Hiking Dude Blog
2021 - Mar Jan
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Yesterday, we hiked 6 miles around Lake Maria state park on a gorgeous fall afternoon.
You can View Larger Map with Photos.
My wife and I enjoyed the warm sun and gusting wind through the trees on this 6-mile loop trail. This state park trail is well groomed and intended for hikers, horses, and skiers - but no bikes. We might be back here in a couple months to see how we handle the hills on skis, but it is almost an hour from home.
Here is the trail route and some photos. When you click on the thumbnail pics, a larger picture is displayed, but using the link above to open a larger map works much better.
Keep reading below the map...
(click the pics below to see a larger version)
Even though we walked past a handful of lakes and bogs, I saw no wildlife except this one caterpillar. The tree colors were very nice, but mostly yellows. You only get the colors of the trees that grow where you walk, so getting the timing with color change is only half the challenge. The rest is finding a forest of the right kind of trees.
We passed under maples, aspen, birch, and poplar and they were all yellows, even the maples. Sumac provided some dark reds, a few oaks were turning burnt orange, and plenty of dry prairie grass added tans and browns.
Some parts of the forest were still green and the strong sun shining through the canopy made for wonderful colors.
Our route was very easy to follow. Starting at the parking area in the far west by Lake Maria, we hiked clockwise always taking the left fork at any trail intersection. This kept us on the outside trail around the entire park. Shorter walks are possible by cutting in towards the center at any intersection.
Being Minnesota, there was little terrain, but wide open Anderson Hill in the north east gave a great view far out to the north and east. Other than that, many open meadows allowed views across the lakes to far colored hills.
I didn't get out on the trail early enough to see the lunar eclipse this morning, but did catch the moon just as it was setting and leaving the umbra shadow.
It was a beautiful morning to be out walking. In stark contrast to the past couple mornings, there were virtually no animals out and about - maybe the weird moon scared them into hiding. :-)
The sun rose in the opposite direction from the setting moon at nearly the same time.
With only tiny bits of cloud forming, the sky gradually transformed through the lightening red, orange, yellow, white, blue spectrum.
A very enjoyable view as I munched on my granola bar breakfast. A much better view than the rush hour traffic I crossed over on a walking bridge. This morning was an especially bad one for at least two people.
Leaving my neighborhood, I thought I heard screeching tires in the distance. Not that uncommon, I didn't pay any mind to it. But, upon crossing the highway where I took the moon photo, directly below me was this mishap.
The car in the median was traveling in the far lanes, coming into the city. The entire driver side was scraped and crunched, and she wound up facing opposite her driving direction when her car came to a stop.
Sure wish I could have seen what happened.
There were no fewer than FIVE police cars on the scene, and an officer was talking to the driver through her side window.
I'm sure thankful I don't have a commute in all that every day. A 6-mile hike is much more enjoyable.
My walk yesterday offered up the first frost of the fall! But, since I was out for a jog, I didn't have my camera to prove it. Today, it was quite a bit warmer and animals were all over the place nibbling and gathering food. I guess that cold night woke them up and let them know it's time to prepare for some long months ahead.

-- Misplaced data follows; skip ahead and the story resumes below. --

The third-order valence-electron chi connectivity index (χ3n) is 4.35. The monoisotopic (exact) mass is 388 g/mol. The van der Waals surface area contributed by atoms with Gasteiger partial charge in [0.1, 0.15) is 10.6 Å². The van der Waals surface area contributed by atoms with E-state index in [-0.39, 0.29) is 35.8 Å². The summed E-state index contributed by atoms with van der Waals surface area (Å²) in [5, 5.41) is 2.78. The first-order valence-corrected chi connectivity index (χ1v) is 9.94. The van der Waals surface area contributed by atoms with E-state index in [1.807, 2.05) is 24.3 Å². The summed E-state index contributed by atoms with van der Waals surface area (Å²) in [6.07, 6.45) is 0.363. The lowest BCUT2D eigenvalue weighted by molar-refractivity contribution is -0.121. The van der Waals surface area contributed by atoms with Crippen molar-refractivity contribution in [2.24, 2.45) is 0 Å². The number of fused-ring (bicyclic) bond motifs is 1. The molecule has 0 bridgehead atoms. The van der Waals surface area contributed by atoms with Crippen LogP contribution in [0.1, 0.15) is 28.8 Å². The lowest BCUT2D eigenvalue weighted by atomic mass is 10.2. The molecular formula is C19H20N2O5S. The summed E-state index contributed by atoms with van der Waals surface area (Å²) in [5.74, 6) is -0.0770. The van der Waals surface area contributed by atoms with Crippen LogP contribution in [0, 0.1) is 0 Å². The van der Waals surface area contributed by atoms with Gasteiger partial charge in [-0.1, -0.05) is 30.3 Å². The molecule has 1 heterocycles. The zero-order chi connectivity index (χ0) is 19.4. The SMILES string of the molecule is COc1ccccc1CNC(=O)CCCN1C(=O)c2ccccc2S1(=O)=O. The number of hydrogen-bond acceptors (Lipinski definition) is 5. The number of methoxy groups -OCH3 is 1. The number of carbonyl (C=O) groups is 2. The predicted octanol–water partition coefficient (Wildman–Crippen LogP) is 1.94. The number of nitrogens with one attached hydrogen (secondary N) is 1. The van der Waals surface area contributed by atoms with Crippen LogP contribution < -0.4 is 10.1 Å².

This little fellow held perfectly still as I walked past him on the trail this morning, not twitching a whisker. He was sure I couldn't see him, so I walked on past and stopped about 30 feet later to take his picture.
Squirrels, jays, chickadees, chipmunks, mice, and many other little critters were everywhere! There has even been a virtual flock of tiny birds in my backyard, probably eating up all the grass seed I threw down a few days ago. :-) I've also noticed holes dug in the yard where squirrels have buried nuts that they'll most likely never find again.
I think it's amazing how these minuscule bodies can survive the bitter cold we have here over the winter.
Hey, if you want to follow someone doing a long hike, since I'm off the trail this fall, check out Someday - she has about 350 miles left of the Ice Age Trail and she'll be getting snow any time now.
I've been seeing this fellow every morning this week on my walks and runs. Finally decided to share him with you.
The wildlife are really out in abundance as summer begins to wane, stocking up for the long winter ahead. I've given up trying to count the squirrels scurrying everywhere, burying nuts in all the yards. The Canada geese are noisily honking overhead as they figure out which way to migrate, or just stay for a few more weeks. Fuzzy black and brown caterpillars trudge across the trail, dodging bicycle wheels obliviously whizzing along.
I'm impatiently waiting for the trees to change. Over the next month, there will be a dramatic parade of colors followed by stark, bare trunks and limbs opening up the views through the woods. I hope you get out to enjoy some of it.
Yesterday, I hiked around Lake Rebecca on my first hike from the "60 Hikes Within 60 Miles" book for Minneapolis and St. Paul. Since I don't get to do a long hike this year, I'll be walking these local spots as Fall approaches and the trees change colors. I don't plan to do all 60 hikes, but I'll share what I find on those I complete.
You can View Larger Map with Photos.
Keep reading below the map...
(click the pics below to see a larger version)
My wife joined me on this beautiful early Fall walk on a 6.5 mile paved multi-use trail. It is a well-maintained area with trails for walking, biking, and horses. We saw a couple riding horse, quite a few bikers, and a half dozen roller-bladers on this sunny, bright blue afternoon. I still can't figure out why so many people don't wear helmets when biking and blading - oh well.
The trail passed through open meadows, thick maple, basswood, oak forest, and near swampy areas at it made its way around Lake Rebecca. We enjoyed the variety of terrain during the two hours we hiked this loop trail.
We are past the time for picking wild berries, but we did try some wild plums growing along the trail. They were very sweet, but past ripe for the most part. There were also many acorns dropping from the trees when the wind blew just right.